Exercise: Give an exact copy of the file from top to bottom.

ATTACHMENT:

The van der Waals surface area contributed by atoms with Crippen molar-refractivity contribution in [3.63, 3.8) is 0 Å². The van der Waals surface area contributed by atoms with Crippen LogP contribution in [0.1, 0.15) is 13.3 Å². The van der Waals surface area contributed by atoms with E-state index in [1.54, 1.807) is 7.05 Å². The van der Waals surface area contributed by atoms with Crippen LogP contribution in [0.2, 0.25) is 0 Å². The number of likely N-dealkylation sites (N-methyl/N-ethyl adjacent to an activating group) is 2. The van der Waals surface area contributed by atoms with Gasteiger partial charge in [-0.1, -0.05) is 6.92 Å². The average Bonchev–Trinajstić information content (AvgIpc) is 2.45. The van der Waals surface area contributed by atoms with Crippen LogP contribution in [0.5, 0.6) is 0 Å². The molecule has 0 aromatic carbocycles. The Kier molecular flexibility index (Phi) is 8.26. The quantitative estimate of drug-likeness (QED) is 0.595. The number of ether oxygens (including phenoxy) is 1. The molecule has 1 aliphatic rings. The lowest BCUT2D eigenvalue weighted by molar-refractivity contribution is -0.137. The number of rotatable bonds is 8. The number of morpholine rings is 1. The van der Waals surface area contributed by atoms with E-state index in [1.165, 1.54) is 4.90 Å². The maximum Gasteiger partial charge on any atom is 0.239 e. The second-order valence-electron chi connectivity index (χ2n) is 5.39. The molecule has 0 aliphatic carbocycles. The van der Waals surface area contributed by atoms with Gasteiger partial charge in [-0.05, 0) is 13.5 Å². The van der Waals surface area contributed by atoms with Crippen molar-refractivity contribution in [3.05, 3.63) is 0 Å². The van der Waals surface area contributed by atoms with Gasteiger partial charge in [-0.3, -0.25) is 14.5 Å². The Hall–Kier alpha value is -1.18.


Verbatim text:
The van der Waals surface area contributed by atoms with Crippen molar-refractivity contribution in [3.63, 3.8) is 0 Å². The van der Waals surface area contributed by atoms with Crippen LogP contribution in [0.1, 0.15) is 13.3 Å². The van der Waals surface area contributed by atoms with E-state index in [1.54, 1.807) is 7.05 Å². The van der Waals surface area contributed by atoms with Crippen LogP contribution in [0.2, 0.25) is 0 Å². The number of likely N-dealkylation sites (N-methyl/N-ethyl adjacent to an activating group) is 2. The van der Waals surface area contributed by atoms with Gasteiger partial charge in [-0.1, -0.05) is 6.92 Å². The average Bonchev–Trinajstić information content (AvgIpc) is 2.45. The van der Waals surface area contributed by atoms with Crippen LogP contribution in [0.5, 0.6) is 0 Å². The molecule has 0 aromatic carbocycles. The Kier molecular flexibility index (Phi) is 8.26. The quantitative estimate of drug-likeness (QED) is 0.595. The number of ether oxygens (including phenoxy) is 1. The molecule has 1 aliphatic rings. The lowest BCUT2D eigenvalue weighted by molar-refractivity contribution is -0.137. The number of rotatable bonds is 8. The number of morpholine rings is 1. The van der Waals surface area contributed by atoms with E-state index in [1.165, 1.54) is 4.90 Å². The maximum Gasteiger partial charge on any atom is 0.239 e. The second-order valence-electron chi connectivity index (χ2n) is 5.39. The molecule has 0 aliphatic carbocycles. The van der Waals surface area contributed by atoms with Gasteiger partial charge in [-0.05, 0) is 13.5 Å². The van der Waals surface area contributed by atoms with Crippen molar-refractivity contribution in [3.05, 3.63) is 0 Å². The van der Waals surface area contributed by atoms with Gasteiger partial charge in [-0.3, -0.25) is 14.5 Å². The Hall–Kier alpha value is -1.18.